Since Yves, grantor of the foundation charter of Abayette, son of Fulcoin and Rothais, mentioned bishop Seifrid as his avunculus, who in turn calls Avesgaud his nepos, and since it is natural to conjecture a connection between the two men named Yves, there is a good possibility that Yves de Bellême was an uncle of Yves, founder of Abayette. See the Commentary section.
Much has been written regarding the parentage of Yves de Bellême, but there is still no definitive solution to this problem.
Supposed father (unlikely): Yves de Creil, fl. 945 (living 981?).
Supposed mother (unlikely): Geile, living 981.
The Ecclesiastical History of Orderic Vitalis mentions a certain "Ivo de Credolio regis balistarius" [OV 3: 306] who was earlier called the father of Guillaume de Bellême in an addition by Orderic Vitalis to the Gesta Normannorum Ducum of Guillaume de Jumièges [GND iv, 4 (vol. 1, pp. 104-5)]. This Yves de Creil (Ivo de Credulio) has then been plausibly identified with a certain Yves who had a wife Geile and son Yves [see White (1940): 68-73], but no direct evidence has been found for a connection of these individuals with the lords of Bellême. Since it is not chronologically plausible for this Yves de Creil to be the father of Guillaume de Bellême, those who accept Orderic's account as having some foundation have instead added a generation by placing Yves de Creil as the father of Yves de Bellême, although White, who accepted this scenario, was careful to call the link probable rather than proven [White (1940): 71, 98]. Since this theory has as its only support a noncontemporary source which is evidently false in the statement it gives, is not supported by a later statement by the same author (Orderic, who omitted the supposed connection to Guillaume de Bellême in his ecclesiastical history), and other indications seem to place the origins of the Bellême closer to home (see in particular the three papers of Keats-Rohan in the bibliography), this scenario seems unlikely.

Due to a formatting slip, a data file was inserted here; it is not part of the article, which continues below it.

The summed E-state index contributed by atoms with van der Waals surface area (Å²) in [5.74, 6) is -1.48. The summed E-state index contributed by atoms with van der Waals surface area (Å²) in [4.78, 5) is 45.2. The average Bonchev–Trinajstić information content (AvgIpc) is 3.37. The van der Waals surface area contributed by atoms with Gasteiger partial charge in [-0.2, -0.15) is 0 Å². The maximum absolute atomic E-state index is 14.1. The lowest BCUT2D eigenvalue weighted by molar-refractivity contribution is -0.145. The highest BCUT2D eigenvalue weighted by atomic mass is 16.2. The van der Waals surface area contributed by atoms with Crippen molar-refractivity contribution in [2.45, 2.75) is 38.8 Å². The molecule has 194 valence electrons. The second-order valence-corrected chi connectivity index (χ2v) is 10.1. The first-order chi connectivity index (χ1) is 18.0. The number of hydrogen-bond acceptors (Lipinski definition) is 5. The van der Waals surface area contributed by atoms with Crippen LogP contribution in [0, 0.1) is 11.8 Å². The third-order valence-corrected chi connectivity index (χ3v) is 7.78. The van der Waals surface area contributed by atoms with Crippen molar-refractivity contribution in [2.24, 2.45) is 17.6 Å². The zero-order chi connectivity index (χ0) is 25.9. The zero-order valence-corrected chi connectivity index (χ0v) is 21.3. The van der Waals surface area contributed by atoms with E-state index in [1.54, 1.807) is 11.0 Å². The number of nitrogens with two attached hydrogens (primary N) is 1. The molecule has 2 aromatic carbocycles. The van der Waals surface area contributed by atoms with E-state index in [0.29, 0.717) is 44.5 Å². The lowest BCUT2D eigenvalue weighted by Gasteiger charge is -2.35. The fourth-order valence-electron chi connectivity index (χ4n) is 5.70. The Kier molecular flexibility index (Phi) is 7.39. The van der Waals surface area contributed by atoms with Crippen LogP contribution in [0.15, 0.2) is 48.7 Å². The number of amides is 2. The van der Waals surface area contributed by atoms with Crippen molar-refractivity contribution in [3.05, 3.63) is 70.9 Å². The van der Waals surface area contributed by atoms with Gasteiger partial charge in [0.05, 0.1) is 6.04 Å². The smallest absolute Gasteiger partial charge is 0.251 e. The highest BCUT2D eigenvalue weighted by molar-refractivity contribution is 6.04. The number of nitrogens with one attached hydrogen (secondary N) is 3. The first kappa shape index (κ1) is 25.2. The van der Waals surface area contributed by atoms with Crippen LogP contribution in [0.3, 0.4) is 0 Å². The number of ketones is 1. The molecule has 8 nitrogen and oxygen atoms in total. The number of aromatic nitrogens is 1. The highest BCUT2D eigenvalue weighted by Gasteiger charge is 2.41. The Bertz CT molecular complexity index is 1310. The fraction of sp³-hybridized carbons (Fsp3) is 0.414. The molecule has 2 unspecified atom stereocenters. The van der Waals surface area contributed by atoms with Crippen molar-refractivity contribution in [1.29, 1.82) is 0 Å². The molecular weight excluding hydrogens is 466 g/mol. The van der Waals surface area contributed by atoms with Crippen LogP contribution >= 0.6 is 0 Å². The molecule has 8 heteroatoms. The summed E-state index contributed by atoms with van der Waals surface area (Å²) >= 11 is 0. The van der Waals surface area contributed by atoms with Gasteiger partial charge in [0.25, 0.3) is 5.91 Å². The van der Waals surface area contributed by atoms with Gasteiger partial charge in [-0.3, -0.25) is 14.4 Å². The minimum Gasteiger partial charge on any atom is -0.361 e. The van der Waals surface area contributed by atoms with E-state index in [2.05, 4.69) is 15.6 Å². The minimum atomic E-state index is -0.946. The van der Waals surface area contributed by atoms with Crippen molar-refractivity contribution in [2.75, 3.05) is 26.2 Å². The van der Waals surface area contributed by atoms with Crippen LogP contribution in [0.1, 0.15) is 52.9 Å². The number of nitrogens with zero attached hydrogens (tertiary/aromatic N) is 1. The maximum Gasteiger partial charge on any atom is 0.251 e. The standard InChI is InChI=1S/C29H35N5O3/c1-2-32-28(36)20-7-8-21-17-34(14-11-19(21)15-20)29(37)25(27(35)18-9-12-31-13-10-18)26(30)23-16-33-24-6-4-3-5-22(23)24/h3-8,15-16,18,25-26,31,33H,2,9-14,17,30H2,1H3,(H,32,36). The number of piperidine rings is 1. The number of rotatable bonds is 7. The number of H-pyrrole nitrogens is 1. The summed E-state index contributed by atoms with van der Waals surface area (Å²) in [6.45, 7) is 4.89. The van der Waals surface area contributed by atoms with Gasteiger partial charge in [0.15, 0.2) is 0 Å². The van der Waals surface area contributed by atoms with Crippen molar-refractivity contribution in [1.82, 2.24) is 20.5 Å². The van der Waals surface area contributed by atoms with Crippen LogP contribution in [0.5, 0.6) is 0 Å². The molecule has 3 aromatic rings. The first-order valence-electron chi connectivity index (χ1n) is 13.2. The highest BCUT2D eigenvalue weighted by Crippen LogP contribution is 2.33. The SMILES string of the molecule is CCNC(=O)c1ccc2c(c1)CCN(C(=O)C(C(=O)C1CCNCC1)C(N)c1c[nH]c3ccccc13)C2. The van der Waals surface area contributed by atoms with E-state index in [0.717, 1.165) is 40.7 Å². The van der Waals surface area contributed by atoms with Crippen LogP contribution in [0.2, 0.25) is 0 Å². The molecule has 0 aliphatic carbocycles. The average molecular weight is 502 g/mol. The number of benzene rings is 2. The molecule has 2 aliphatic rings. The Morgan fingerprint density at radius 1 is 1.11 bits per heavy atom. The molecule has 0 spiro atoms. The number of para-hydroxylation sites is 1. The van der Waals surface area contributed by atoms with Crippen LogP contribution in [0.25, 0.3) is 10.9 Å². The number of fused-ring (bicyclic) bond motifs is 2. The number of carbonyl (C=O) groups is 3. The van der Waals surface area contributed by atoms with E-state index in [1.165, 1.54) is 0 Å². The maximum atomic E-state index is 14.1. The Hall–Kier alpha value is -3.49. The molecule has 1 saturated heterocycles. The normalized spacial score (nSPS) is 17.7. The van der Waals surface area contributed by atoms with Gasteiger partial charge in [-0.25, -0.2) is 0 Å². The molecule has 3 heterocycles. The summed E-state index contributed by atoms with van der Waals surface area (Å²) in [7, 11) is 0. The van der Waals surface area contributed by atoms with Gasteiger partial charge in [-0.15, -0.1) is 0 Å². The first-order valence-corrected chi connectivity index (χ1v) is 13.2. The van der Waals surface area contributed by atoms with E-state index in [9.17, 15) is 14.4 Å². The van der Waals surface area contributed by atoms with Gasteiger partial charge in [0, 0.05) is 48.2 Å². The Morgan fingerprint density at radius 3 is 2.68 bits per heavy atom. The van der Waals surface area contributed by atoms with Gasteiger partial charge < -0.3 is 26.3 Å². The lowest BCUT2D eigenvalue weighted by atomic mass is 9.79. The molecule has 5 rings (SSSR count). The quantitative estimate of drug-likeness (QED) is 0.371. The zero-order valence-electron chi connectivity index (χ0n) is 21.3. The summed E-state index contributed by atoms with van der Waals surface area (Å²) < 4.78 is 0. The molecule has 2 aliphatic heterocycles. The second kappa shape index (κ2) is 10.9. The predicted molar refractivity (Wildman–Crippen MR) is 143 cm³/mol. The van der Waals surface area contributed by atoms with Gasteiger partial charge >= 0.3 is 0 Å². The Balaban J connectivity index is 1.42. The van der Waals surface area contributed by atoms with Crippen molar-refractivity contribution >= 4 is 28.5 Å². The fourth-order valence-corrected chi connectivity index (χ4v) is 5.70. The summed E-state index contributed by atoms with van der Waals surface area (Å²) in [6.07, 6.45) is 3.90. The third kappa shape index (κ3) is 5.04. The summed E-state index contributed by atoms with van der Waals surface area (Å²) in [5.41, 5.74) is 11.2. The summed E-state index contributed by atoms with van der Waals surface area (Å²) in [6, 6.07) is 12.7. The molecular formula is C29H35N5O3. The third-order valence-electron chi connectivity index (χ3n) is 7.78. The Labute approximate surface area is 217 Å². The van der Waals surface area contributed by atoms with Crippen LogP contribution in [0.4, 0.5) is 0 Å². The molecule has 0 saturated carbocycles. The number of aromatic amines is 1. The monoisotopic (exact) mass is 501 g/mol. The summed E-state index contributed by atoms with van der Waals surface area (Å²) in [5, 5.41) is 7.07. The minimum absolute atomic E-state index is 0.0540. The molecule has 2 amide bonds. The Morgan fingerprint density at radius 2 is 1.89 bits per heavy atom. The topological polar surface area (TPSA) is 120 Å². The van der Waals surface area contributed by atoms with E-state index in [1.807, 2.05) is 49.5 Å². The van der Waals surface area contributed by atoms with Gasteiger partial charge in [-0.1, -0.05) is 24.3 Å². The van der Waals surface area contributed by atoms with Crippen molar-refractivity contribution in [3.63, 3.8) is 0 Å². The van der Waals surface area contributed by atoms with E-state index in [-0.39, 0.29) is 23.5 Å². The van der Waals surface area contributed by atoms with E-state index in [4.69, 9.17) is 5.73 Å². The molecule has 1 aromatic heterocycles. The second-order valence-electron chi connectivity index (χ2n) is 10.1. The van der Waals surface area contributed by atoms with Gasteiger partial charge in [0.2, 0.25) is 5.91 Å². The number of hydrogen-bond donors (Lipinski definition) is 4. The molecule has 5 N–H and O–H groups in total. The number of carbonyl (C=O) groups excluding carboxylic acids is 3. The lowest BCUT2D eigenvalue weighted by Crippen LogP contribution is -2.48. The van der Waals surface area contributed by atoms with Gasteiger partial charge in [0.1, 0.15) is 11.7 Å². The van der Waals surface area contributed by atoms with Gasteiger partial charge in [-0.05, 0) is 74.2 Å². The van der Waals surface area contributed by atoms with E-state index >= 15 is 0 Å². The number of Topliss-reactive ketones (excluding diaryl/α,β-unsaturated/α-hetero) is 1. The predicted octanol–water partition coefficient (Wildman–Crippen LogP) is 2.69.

Most recent discussions of the origin of Yves de Bellême have centered on the fact that his son bishop Avesgaud of Le Mans was a nepos (here almost certainly meaning "nephew") of his predecessor Seifrid, who was in turn an avunculus of a another Yves/Ivo, son of Fulcoin, grantor of the foundation charter of Abbayette (996×1004), in which Ivo granted the charter "... cum consensu et uoluntate meorum parentum, duarum uidelicet sororum mearum: Billehendis atque Erenburgis, necnon duorum auunculorum: Seinfredi episcopi et Guillelmi, atque cognatorum: Guillelmi clerici, Roberti Sutsardi rursusque Guillelmi laici... pro salute anime meae atque patris mei Fulconii et matris mee Rothais et omnium meorum parentum ..." (... with the consent and will of my relatives, viz., two of my sisters Billehendis and Erenburgis, and also two uncles, bishop Senfridus and Guillelmus, and relatives Guillelmus clericus, Robertus[,] Sutsardus, and finally Guillelmus laicus ... for the health of my soul and of my father Fulconus and my mother Rothais and all of my relatives ...) [Keats-Rohan (1994), 24]. Although it is certain that Yves de Bellême and Yves son of Fulcoin were different individuals, their careless identification as the same individual has led some to the following false parentage for Yves de Bellême: